402CELL. MOL. BIOL. LETT.the conversion factor), the average insert size of 100 kb, and the presence ofapproximately 0.07% BAC clones containing organellar DNA, we estimated thatthe narrow-leafed lupin BAC library represents 6 haploid genome equivalents ofL. angustifolius. Using the formula of Clarke and Carbon [45], the probability ofrecovering any lupin DNA sequence from the library was predicted to be 99.7%.Fig. 3. An example of library screening with a mitochondrial-specific probe; 2 positivesignals were found among the 18,432 BAC clones spotted in duplicate on one filter.DISCUSSIONIn selecting a lupin species for the BAC library construction, potentialagricultural values as well as genomic traits were considered. We choseL. angustifolius because of its relatively low chromosome number (2n 40), itsmoderate genome size of 924 Mbp, its economic importance, and its wide rangeof cultivation, which includes not only the Mediterranean region of speciesorigin, but also Northern Europe and Australia.BAC library construction involves several steps which determine its quality. Oneof the crucial problems is obtaining high molecular DNA free of contaminationwith organellar DNA. When traditional DNA purification protocols are used, thecontamination may reach 14% [41]. Šimková et al. [39] developed an improvedprotocol using flow sorting for the purification of nuclei. That resulted not onlyin an almost complete absence of organellar DNA but also in a very highmolecular weight of isolated DNA. The improved protocol was used to createa genomic BAC library of banana with low cytoplasmic contamination [40]. Inthis study, the same protocol resulted in contamination lower than 0.1%. To the

CELLULAR & MOLECULAR BIOLOGY LETTERS403best of our knowledge, the genomic BAC library we have created is the firstlibrary of this type for lupin. The key quality parameters of the library, i.e. theaverage insert size of 100 kb and genomic coverage of 6 , are comparable toother plant BAC libraries (, and makethe library suitable for the entire range of genomics applications.One of the attractive uses for the library is the development of molecularmarkers closely linked to agriculturally important traits, e.g. disease resistancegenes. To address this question, high density colony arrays are screened witha known marker sequence [46]. Selected BAC clones are end-sequenced andspecific primers designed. The segregation of polymorphic PCR products istested using a mapping population and linkage to the gene of interest isdetermined. If the linkage distance is large, another round of the libraryscreening is performed with the PCR product as a probe. Another set of BACclones is selected and end-sequenced, and new primer pairs are designed. Thischromosome-walking technique is useful for selecting BAC clones carrying thegenes of interest and facilitates the contig construction of interesting genomeregions and finally the gene cloning.The new BAC library will be used to integrate genetic and physical mapping inlupin and to study the organization of plant genomes. Molecular cytogeneticscan contribute to genome mapping through the assignment of genetic linkagegroups to chromosomes [47, 48]. Localization of BAC clones using fluorescencein situ hybridization (BAC-FISH) was shown to be an effective approach tophysically map specific DNA sequences and develop chromosome-specificcytogenetic markers [49, 50]. Our preliminary results indicate that FISH withBAC clones selected from the lupin BAC library will facilitate physical mappingof important genes. BAC clones selected after hybridization of high densitycolony arrays with probes for ENOD40 and molecular markers linked toanthracnose or phomopsis resistance genes are being localized on mitoticchromosomes using FISH [20].The L. angustifolius genomic BAC library described here is free of IP issues andis accessible for research collaboration with lupin geneticists and breeders. Itsavailability should stimulate the development of a physical contig map,positional gene cloning, and further analysis of genome structure in lupin.Acknowledgements. We thank our colleagues Radka Tušková and JitkaWeiserová, BSc., for their excellent technical assistance. We are grateful to Prof.A. Augustyniak for the organellar DNA probes and Dr. Jiří Macas for hisassistance in picking/selecting colonies. We acknowledge financial support fromthe State Committee for Scientific Research (project No. 3 P06A 009 24) andfrom the Czech Science Foundation (grant award No. 521/03/0595).REFERENCES1. Gladstones, J.S. Lupins of the Mediterranean region and Africa. TechnicalBull. 26, Dept. of Agriculture Western Australia, 1974.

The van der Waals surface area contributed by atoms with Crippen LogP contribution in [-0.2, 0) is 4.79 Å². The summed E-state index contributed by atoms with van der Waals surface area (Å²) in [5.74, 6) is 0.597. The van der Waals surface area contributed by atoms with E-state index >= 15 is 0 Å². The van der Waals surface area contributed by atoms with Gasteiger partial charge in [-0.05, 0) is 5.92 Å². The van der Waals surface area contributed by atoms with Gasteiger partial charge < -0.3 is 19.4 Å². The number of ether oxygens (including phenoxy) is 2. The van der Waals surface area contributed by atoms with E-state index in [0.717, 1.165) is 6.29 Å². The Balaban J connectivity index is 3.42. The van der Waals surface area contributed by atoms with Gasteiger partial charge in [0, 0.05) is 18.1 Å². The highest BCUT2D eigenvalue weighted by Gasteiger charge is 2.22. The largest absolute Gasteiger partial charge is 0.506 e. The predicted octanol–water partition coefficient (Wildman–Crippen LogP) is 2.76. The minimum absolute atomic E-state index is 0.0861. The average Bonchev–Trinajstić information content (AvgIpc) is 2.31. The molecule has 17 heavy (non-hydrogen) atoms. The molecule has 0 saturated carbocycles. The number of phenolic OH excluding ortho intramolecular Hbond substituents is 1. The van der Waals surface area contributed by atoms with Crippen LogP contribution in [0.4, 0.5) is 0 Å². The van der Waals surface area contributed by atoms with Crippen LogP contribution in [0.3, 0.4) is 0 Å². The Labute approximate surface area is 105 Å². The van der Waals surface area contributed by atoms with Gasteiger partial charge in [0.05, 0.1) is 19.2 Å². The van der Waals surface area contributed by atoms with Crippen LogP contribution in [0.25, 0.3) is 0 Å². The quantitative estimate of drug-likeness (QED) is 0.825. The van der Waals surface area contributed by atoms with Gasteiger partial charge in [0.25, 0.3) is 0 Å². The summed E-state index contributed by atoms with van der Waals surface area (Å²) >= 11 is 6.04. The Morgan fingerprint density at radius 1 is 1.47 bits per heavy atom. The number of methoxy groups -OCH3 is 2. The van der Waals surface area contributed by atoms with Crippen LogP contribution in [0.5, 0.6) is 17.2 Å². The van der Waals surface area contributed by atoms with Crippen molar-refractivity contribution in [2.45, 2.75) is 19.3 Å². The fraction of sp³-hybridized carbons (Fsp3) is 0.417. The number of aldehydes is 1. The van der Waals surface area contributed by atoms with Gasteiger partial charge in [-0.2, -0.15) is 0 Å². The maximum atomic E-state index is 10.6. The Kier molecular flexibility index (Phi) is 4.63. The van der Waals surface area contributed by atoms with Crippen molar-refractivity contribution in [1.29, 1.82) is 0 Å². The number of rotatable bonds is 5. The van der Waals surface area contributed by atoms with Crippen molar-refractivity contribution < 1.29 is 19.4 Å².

types of vectors can be used to clone large DNA fragments, such as the yeast artificial chromosome (YAC), the bacterial artificial chromosome (BAC) and the artificial bacteriophage P1 chromosome (PAC) [23]. Bacterial artificial chromosomes have recently proven to be invaluable tools in plant genomics.